Dew-Covered Insects Sparkle in Stunning Photos

Miroslaw Swietek insect photography
Miroslaw Swietek captures stunning macro images of insects covered in dew. He takes his photos early in the morning in the forest near his village in Jaroszow, Poland. At that hour, insects and other bugs are still in a state of torpor and aren't disturbed by the camera, Swietek told LiveScience. (Image credit: Miroslaw Swietek)

Like many a shutterbug, Polish amateur photographer Miroslaw Swietek is fascinated with getting up-close-and-personal photos of insects. But Swietek's photos have an extra layer of amazing: He creeps up on bugs early in the morning when they're in a state of torpor and covered in dew.

Through the camera lens, the dew-covered insects look like they're encrusted with diamonds. The effect is even more stunning when droplets of water magnify the bugs' multi-lens compound eyes.

LiveScience caught up with Swietek to talk macro photography and sleepy insects.

LiveScience: How did you get involved with macro photography?

Swietek: My story with macro photography was just an accident. In 2007, I wanted to do a bike tour to Norway and one of my purchases was a camera (Fuji S6500 FD). I looked at the Internet on how to take photos of landscapes, because I needed to learn, but I also saw macro photos and really enjoyed them. So I put off taking photos of landscapes and I've started taking macro photos. [See a gallery of Swietek's work]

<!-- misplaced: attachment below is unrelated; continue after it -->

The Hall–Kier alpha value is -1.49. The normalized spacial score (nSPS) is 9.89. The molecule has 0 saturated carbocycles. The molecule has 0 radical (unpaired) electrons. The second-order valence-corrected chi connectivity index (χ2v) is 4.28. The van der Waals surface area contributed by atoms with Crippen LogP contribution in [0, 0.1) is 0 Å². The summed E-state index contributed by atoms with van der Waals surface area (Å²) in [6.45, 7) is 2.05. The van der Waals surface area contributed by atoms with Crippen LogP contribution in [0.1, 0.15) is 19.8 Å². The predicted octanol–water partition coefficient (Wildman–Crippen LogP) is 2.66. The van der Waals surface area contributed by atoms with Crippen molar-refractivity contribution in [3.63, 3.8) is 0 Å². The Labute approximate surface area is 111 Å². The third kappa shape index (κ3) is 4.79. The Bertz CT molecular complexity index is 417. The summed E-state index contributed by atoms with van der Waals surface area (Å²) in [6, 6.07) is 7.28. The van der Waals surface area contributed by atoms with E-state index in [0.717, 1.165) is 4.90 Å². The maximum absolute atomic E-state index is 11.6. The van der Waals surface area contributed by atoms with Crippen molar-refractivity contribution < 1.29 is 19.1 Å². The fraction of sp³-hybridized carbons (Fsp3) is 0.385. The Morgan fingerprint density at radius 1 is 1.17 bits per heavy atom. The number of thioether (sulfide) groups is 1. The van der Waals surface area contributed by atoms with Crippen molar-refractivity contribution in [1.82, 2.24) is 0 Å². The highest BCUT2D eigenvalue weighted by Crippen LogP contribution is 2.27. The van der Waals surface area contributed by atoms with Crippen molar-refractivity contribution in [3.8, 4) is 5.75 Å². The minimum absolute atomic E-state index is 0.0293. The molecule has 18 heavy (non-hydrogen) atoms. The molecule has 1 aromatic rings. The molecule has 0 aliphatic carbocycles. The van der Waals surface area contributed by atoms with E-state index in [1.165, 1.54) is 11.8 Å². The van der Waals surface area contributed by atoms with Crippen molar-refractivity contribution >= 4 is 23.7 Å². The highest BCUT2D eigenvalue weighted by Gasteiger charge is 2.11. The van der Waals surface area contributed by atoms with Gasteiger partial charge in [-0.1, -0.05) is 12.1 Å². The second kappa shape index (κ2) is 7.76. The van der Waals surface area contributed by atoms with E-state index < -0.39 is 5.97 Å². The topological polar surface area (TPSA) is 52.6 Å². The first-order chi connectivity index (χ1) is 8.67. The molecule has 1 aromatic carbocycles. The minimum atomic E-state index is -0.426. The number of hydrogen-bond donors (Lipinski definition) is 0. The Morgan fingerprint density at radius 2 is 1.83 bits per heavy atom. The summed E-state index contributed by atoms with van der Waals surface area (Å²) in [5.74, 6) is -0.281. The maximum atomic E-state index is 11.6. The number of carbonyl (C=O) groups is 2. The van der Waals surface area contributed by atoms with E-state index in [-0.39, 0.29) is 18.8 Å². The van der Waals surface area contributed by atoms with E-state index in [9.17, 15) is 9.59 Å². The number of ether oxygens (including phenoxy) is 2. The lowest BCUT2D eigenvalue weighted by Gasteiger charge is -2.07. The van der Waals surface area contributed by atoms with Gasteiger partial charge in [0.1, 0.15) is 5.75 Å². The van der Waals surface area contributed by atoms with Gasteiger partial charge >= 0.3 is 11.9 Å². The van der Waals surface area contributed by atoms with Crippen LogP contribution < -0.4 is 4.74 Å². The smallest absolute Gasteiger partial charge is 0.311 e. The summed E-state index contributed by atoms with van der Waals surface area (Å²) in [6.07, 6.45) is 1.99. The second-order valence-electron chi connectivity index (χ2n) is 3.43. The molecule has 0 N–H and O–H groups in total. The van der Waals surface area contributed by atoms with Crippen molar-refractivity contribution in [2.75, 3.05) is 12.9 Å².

LiveScience: Where do you find the spiders and insects you photograph? Often, I go to the forest next to my village and there I find them.

LiveScience: How about the dew-covered insects? How do you photograph them without disturbing their diamond-like look? The dew-covered insects I also find in that same forest next to my village. At that early in the morning, insects are very sleepy so the camera doesn't disturb them.

LiveScience: What draws you to photographing insects? I already enjoy going to the forest, because it's a really good way to relax, but only in insect photography [do I get] that amazing look when you take a photo in super-zoom and you see the awesome colors and stunning appearance. Most people don't know what beautiful creatures live around us.

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Stephanie Pappas
Live Science Contributor

Stephanie Pappas is a contributing writer for Live Science, covering topics ranging from geoscience to archaeology to the human brain and behavior. She was previously a senior writer for Live Science but is now a freelancer based in Denver, Colorado, and regularly contributes to Scientific American and The Monitor, the monthly magazine of the American Psychological Association. Stephanie received a bachelor's degree in psychology from the University of South Carolina and a graduate certificate in science communication from the University of California, Santa Cruz.